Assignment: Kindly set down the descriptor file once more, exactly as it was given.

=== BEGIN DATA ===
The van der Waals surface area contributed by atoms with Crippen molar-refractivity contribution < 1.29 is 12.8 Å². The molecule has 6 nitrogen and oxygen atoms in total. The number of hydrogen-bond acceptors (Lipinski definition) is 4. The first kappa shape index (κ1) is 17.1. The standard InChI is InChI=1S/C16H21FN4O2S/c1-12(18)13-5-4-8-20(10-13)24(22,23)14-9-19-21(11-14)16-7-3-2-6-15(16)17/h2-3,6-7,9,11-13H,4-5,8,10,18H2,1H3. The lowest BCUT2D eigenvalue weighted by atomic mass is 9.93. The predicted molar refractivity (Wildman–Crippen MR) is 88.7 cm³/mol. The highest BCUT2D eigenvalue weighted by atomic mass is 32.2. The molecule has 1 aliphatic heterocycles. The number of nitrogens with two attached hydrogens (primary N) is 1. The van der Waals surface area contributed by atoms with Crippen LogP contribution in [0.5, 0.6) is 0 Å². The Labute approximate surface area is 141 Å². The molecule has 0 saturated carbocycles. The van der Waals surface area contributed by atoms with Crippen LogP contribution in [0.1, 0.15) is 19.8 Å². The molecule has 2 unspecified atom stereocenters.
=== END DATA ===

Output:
The van der Waals surface area contributed by atoms with Crippen molar-refractivity contribution < 1.29 is 12.8 Å². The molecule has 6 nitrogen and oxygen atoms in total. The number of hydrogen-bond acceptors (Lipinski definition) is 4. The first kappa shape index (κ1) is 17.1. The standard InChI is InChI=1S/C16H21FN4O2S/c1-12(18)13-5-4-8-20(10-13)24(22,23)14-9-19-21(11-14)16-7-3-2-6-15(16)17/h2-3,6-7,9,11-13H,4-5,8,10,18H2,1H3. The lowest BCUT2D eigenvalue weighted by atomic mass is 9.93. The predicted molar refractivity (Wildman–Crippen MR) is 88.7 cm³/mol. The highest BCUT2D eigenvalue weighted by atomic mass is 32.2. The molecule has 1 aliphatic heterocycles. The number of nitrogens with two attached hydrogens (primary N) is 1. The van der Waals surface area contributed by atoms with Crippen LogP contribution in [0.5, 0.6) is 0 Å². The Labute approximate surface area is 141 Å². The molecule has 0 saturated carbocycles. The van der Waals surface area contributed by atoms with Crippen LogP contribution in [0.1, 0.15) is 19.8 Å². The molecule has 2 unspecified atom stereocenters.